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Proceedings of the International Conference on Emerging Infectious Diseases. Atlanta, Georgia, USA. March 8-11, 1998.

Centers for Disease Control
Publication Date
  • Research Article
  • Biology
  • Medicine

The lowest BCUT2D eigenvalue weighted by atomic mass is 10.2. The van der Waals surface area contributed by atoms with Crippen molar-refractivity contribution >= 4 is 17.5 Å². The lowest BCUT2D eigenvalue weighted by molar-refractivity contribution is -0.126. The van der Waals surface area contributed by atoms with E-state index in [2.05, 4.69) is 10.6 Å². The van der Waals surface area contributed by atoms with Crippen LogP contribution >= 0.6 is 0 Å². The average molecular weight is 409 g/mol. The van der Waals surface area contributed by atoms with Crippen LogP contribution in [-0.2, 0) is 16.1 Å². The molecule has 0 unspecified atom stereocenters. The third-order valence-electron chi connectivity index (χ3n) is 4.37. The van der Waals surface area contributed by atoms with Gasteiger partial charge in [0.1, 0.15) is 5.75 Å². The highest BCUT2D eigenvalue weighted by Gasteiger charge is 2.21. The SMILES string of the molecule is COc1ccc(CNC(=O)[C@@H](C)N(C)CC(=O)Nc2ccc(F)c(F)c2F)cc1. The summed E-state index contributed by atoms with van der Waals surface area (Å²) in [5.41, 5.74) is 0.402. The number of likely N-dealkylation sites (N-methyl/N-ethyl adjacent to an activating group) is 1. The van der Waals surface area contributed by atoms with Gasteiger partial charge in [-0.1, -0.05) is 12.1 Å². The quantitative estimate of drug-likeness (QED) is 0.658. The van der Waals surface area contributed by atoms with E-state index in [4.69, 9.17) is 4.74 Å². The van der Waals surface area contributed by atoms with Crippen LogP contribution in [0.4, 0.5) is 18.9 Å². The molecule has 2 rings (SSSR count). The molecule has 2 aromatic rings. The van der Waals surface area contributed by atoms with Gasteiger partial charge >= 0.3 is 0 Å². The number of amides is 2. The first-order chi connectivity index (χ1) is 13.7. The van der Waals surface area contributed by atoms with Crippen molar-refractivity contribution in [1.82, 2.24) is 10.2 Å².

L:LINKTFH5PM6v4n3 ront.PDF 353Vol. 4, No. 3, July–September 1998 Emerging Infectious Diseases Special Issue More than 2,500 researchers, clinicians, laboratorians, veterinarians, and other public health professionals from all 50 states and more than 70 countries convened in Atlanta on March 8-11, 1998, for the International Conference on Emerging Infectious Diseases. The conference, organized by the Centers for Disease Control and Prevention (CDC), the Council of State and Territorial Epidemiologists, the American Soci- ety for Microbiology, and the National Founda- tion for CDC along with 62 other cosponsors,1 provided a forum for the exchange of ideas and possible solutions to the problems of new and reemerging infectious diseases, including poten- tial threats presented by bioterrorism. Several agencies and organizations sponsored satellite partnership meetings on March 8 and March 12. More than 85 sessions (12 plenary sessions, 17 invited panels, 35 poster sessions, and late- breaking abstracts) were presented on surveil- lance, epidemiology, prevention, and control of emerging infectious diseases, as well as emergency preparedness and response and reemerging or drug-resistant infectious diseases. Topics included foodborne diseases, infectious diseases transmitted by animals and insects, nosocomial infections, infections in immunocompromised patients and persons outside the health-care system, infectious causes of chronic disease, blood safety, host genetics, vaccines, global climate change, and immigration and travel. In delivering the keynote address, Nobel laureate Joshua Lederberg reviewed the scien- tific basis for the emergence of infectious diseases. U.S. Health and Human Services Secretary Donna Shalala and Assistant Secre- tary for Health and Surgeon General David Satcher, along with representatives from the World Health Organization, the Pan American Health Organization, and the U.S. Agency for International Development, and representatives from academia and indust

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